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A Charge for Resident Wellness, Resilience, and Recognition by Faculty

D’Abreau, Jennifer A., DO

doi: 10.1097/ACM.0000000000002585
Letters to the Editor
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SDC

Senior university physician, Kent State University, Kent, Ohio, fellow in academic medicine, clinical assistant professor in family medicine, Northeast Ohio Medical University, Rootstown, Ohio, clinical associate professor/adjunct faculty, Ohio University Heritage College of Osteopathic Medicine, Athens, Ohio, and adjunct clinical faculty, Kent State University College of Nursing, Kent, Ohio; jendabreau@gmail.com; ORCID: https://orcid.org/0000-0002-3488-8373.

Disclosures: None reported.

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To the Editor:

Creating a culture of wellness in residency is a major challenge facing academic medicine. I want to congratulate Edmondson and colleagues1 for not only shedding light on this topic by powerfully quoting the heartache and pain of a resident at the Hospital of the University of Pennsylvania (HUP) but also for rethinking wellness programs. The authors describe the internal medicine residency program at HUP as having an innovative, resident-run Wellness Committee that engages in an open dialogue about mental illness and resilience. Encouraging the residents to identify situations out of their control and helping them learn to let these matters go is as important a skill as placing an arterial line in the ICU.

The epidemic of depression within society has gripped medicine, as evidenced by the increasing number of physicians who commit suicide every year.2 However, through the Wellness Committee, resident peers teach each other resilience and identify modifiable barriers to wellness, a lifelong skill. Resilience is recognized as an important skill for all professions, but it is particularly useful in medicine given the demanding responsibilities and challenges we face.3 Factors contributing to resident well-being are autonomy, competence, strong social relatedness, sleep, and time away from work.4 Perseverance has been shown to be predictive of well-being, so resilience and perseverance are crucial behavior competencies to overcoming obstacles and should be learned in residency.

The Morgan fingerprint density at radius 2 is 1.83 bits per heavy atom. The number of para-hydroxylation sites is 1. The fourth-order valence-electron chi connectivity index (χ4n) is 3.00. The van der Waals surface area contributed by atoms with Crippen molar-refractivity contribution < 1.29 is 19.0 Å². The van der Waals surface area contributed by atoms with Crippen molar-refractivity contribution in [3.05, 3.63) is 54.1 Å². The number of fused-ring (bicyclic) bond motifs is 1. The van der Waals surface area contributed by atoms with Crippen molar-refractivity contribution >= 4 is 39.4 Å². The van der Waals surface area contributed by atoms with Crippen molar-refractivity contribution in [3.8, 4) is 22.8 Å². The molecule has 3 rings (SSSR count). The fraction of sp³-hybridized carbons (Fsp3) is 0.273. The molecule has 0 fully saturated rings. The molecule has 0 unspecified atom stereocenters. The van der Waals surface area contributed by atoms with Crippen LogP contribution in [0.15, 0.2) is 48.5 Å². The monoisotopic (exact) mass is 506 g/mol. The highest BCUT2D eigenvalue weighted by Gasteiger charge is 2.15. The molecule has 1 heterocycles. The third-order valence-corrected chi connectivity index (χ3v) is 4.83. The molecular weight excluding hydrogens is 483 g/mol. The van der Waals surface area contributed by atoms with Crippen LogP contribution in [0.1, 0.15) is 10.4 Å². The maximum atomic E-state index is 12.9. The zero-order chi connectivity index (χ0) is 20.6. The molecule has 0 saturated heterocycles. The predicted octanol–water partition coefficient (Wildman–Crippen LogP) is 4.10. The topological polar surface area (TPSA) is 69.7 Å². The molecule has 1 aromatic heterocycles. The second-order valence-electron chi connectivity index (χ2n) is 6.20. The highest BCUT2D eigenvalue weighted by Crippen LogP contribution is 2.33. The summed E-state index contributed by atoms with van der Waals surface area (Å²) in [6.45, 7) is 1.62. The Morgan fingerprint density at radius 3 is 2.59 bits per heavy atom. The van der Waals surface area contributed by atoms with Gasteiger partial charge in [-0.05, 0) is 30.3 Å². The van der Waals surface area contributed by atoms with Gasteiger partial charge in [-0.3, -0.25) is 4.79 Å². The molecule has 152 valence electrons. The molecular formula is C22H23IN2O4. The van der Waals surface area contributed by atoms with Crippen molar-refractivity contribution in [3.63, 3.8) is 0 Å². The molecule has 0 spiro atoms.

Since residents must take care of themselves prior to being able to help their peers, physicians might adopt advice from the airlines: “Put on your own oxygen mask before helping those around you.” However, trainee involvement with improving the well-being of their future physician peers not only impacts their own mental health but also impacts the patients they serve. Academic medicine institutions must encourage leadership and organizational commitment to foster a holistic and supportive culture of wellness. They must also empower faculty to recognize the signs of residents and medical students who are in distress or may need intervention. The first National Physician Suicide Awareness Day was on September 17, 2018. May that day serve as a battle cry for our fellow brothers and sisters in medicine.

National Suicide Prevention Lifeline: 1-800-273-TALK

Jennifer A. D’Abreau, DO

Senior university physician, Kent State University, Kent, Ohio, fellow in academic medicine, clinical assistant professor in family medicine, Northeast Ohio Medical University, Rootstown, Ohio, clinical associate professor/adjunct faculty, Ohio University Heritage College of Osteopathic Medicine, Athens, Ohio, and adjunct clinical faculty, Kent State University College of Nursing, Kent, Ohio; jendabreau@gmail.com; ORCID: https://orcid.org/0000-0002-3488-8373.

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References

1. Edmondson EK, Kumar AA, Smith SM. Creating a culture of wellness in residency. Acad Med. 2018;93:966–968.
2. Graham J. Why do doctors keep killing themselves? Theweek.com. https://theweek.com/articles/643747/why-doctors-keep-killing-themselves. Accessed December 17, 2018.
3. Ele D, Wilkinson D, Cloninger CR. Physician understand thyself, and develop your resilience. BMJ. 2013;346:f1299
4. Raj KS. Well-being in residency: A systematic review. J Grad Med Educ. 2016;8:674–684.
© 2019 by the Association of American Medical Colleges